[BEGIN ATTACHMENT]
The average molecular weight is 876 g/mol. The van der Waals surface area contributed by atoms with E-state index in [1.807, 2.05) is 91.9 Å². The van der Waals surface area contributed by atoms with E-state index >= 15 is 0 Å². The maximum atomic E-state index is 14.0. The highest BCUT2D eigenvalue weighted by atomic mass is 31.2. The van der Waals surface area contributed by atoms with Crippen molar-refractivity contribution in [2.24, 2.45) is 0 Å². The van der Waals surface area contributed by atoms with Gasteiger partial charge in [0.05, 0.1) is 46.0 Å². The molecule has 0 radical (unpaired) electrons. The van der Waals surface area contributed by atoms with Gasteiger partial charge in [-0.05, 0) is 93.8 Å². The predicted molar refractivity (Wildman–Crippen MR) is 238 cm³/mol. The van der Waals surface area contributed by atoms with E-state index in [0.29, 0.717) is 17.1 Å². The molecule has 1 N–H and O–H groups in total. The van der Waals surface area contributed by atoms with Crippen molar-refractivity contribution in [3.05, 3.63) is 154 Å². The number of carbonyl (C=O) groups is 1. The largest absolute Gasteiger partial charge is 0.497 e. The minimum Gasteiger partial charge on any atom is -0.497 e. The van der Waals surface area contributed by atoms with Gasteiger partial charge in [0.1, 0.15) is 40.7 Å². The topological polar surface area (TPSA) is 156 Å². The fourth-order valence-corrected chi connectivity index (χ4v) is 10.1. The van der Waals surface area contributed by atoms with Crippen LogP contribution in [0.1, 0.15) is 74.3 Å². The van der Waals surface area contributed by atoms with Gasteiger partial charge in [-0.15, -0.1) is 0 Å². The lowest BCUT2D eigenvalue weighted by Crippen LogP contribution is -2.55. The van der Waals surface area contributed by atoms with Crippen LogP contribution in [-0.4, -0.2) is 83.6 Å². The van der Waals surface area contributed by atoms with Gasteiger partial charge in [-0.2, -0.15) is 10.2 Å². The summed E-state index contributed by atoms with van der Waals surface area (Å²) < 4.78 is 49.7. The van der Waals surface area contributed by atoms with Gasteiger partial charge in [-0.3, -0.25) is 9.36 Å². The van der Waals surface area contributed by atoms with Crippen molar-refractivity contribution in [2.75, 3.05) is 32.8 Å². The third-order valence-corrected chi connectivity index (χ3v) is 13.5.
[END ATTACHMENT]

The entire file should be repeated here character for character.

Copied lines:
The average molecular weight is 876 g/mol. The van der Waals surface area contributed by atoms with E-state index in [1.807, 2.05) is 91.9 Å². The van der Waals surface area contributed by atoms with E-state index >= 15 is 0 Å². The maximum atomic E-state index is 14.0. The highest BCUT2D eigenvalue weighted by atomic mass is 31.2. The van der Waals surface area contributed by atoms with Crippen molar-refractivity contribution in [2.24, 2.45) is 0 Å². The van der Waals surface area contributed by atoms with Gasteiger partial charge in [0.05, 0.1) is 46.0 Å². The molecule has 0 radical (unpaired) electrons. The van der Waals surface area contributed by atoms with Gasteiger partial charge in [-0.05, 0) is 93.8 Å². The predicted molar refractivity (Wildman–Crippen MR) is 238 cm³/mol. The van der Waals surface area contributed by atoms with E-state index in [0.29, 0.717) is 17.1 Å². The molecule has 1 N–H and O–H groups in total. The van der Waals surface area contributed by atoms with Crippen molar-refractivity contribution in [3.05, 3.63) is 154 Å². The number of carbonyl (C=O) groups is 1. The largest absolute Gasteiger partial charge is 0.497 e. The minimum Gasteiger partial charge on any atom is -0.497 e. The van der Waals surface area contributed by atoms with Gasteiger partial charge in [0.1, 0.15) is 40.7 Å². The topological polar surface area (TPSA) is 156 Å². The fourth-order valence-corrected chi connectivity index (χ4v) is 10.1. The van der Waals surface area contributed by atoms with Crippen LogP contribution in [0.1, 0.15) is 74.3 Å². The van der Waals surface area contributed by atoms with Gasteiger partial charge in [-0.15, -0.1) is 0 Å². The lowest BCUT2D eigenvalue weighted by Crippen LogP contribution is -2.55. The van der Waals surface area contributed by atoms with Crippen LogP contribution in [-0.4, -0.2) is 83.6 Å². The van der Waals surface area contributed by atoms with Gasteiger partial charge in [-0.2, -0.15) is 10.2 Å². The summed E-state index contributed by atoms with van der Waals surface area (Å²) < 4.78 is 49.7. The van der Waals surface area contributed by atoms with Gasteiger partial charge in [-0.3, -0.25) is 9.36 Å². The van der Waals surface area contributed by atoms with Crippen molar-refractivity contribution in [2.75, 3.05) is 32.8 Å². The third-order valence-corrected chi connectivity index (χ3v) is 13.5.